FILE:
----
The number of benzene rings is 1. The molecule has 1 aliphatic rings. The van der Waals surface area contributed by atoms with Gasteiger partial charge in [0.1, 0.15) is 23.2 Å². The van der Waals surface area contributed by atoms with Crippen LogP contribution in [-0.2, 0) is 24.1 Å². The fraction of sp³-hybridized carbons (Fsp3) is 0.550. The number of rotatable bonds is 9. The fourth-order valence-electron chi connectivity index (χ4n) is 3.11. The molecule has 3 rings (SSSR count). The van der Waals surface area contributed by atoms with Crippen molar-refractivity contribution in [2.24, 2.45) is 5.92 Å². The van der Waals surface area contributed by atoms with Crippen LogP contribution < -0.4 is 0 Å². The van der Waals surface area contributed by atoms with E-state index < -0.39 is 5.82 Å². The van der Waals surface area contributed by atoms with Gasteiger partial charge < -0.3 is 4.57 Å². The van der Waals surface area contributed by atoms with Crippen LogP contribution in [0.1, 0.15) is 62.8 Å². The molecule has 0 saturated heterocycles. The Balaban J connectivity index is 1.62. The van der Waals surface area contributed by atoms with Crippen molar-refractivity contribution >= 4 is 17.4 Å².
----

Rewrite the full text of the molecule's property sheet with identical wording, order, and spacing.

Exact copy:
The number of benzene rings is 1. The molecule has 1 aliphatic rings. The van der Waals surface area contributed by atoms with Gasteiger partial charge in [0.1, 0.15) is 23.2 Å². The van der Waals surface area contributed by atoms with Crippen LogP contribution in [-0.2, 0) is 24.1 Å². The fraction of sp³-hybridized carbons (Fsp3) is 0.550. The number of rotatable bonds is 9. The fourth-order valence-electron chi connectivity index (χ4n) is 3.11. The molecule has 3 rings (SSSR count). The van der Waals surface area contributed by atoms with Crippen molar-refractivity contribution in [2.24, 2.45) is 5.92 Å². The van der Waals surface area contributed by atoms with Crippen LogP contribution < -0.4 is 0 Å². The van der Waals surface area contributed by atoms with E-state index < -0.39 is 5.82 Å². The van der Waals surface area contributed by atoms with Gasteiger partial charge < -0.3 is 4.57 Å². The van der Waals surface area contributed by atoms with Crippen LogP contribution in [0.1, 0.15) is 62.8 Å². The molecule has 0 saturated heterocycles. The Balaban J connectivity index is 1.62. The van der Waals surface area contributed by atoms with Crippen molar-refractivity contribution >= 4 is 17.4 Å².